Thanks to the new discovery, scientists hope to predict how the evolution of the coronavirus will proceed in the future. Research and related findings are published by the electronic scientific library bioRxiv.
It is now known that the new type of coronavirus accumulates mutations at almost the same rate of the influenza virus. But how they appear and affect the genome of the virus remains unknown. All theories raise questions and lead to fierce discussions.
In a new study, biologists led by Professor Dominik Kwiatkowski of the Senger Institute took a close look at how mutations accumulate in the coronavirus genome. The researchers were able to decipher the RNA structure of several thousand SARS-CoV-2 particles and compare them with each other. Scientists observed how the new type of coronavirus changes during transmission from person to person, and also found out whether it changes during the development of infection in the body of one individual.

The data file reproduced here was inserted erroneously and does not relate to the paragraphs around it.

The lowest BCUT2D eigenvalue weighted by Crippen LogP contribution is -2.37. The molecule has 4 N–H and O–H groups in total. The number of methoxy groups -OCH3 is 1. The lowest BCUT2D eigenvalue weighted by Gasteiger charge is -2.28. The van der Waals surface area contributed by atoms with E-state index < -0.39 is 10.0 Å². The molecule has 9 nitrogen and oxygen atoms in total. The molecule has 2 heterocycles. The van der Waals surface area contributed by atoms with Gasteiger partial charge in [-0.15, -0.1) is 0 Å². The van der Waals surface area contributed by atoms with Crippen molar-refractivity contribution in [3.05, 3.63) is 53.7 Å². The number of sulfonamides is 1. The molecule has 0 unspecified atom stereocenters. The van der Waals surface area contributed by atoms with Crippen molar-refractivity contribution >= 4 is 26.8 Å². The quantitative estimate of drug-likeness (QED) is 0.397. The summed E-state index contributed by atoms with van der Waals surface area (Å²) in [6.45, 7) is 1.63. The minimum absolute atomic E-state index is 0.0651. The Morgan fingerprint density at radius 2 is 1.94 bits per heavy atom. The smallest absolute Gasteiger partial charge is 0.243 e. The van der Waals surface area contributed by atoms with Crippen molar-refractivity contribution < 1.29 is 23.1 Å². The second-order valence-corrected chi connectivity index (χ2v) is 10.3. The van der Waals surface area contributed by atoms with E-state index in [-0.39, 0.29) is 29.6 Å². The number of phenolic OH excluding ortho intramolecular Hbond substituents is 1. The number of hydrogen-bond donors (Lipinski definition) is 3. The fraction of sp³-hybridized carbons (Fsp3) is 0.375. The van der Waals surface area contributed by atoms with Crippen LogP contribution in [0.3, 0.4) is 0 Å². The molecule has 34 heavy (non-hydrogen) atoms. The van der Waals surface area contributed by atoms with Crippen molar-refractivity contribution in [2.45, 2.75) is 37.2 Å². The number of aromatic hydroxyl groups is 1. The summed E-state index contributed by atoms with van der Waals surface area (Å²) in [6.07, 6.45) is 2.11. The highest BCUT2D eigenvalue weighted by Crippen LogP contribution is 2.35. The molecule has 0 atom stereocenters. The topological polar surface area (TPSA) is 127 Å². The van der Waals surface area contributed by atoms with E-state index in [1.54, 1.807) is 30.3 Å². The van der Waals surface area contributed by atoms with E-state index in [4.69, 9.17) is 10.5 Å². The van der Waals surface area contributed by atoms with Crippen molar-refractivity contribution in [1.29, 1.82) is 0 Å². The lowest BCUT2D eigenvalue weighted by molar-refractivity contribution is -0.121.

The analysis showed that the virus mutates at approximately the same rate, both during “external” transmission and in the human body. Scientists also found that mutations in the SARS-CoV-2 genome for the most part do not arise from random errors during copying. This is typical of most known viruses. When it comes to a new type of coronavirus, the accumulation of mutations occurs as a result of damage or improper editing of an already finished copy of the RNA of the virus.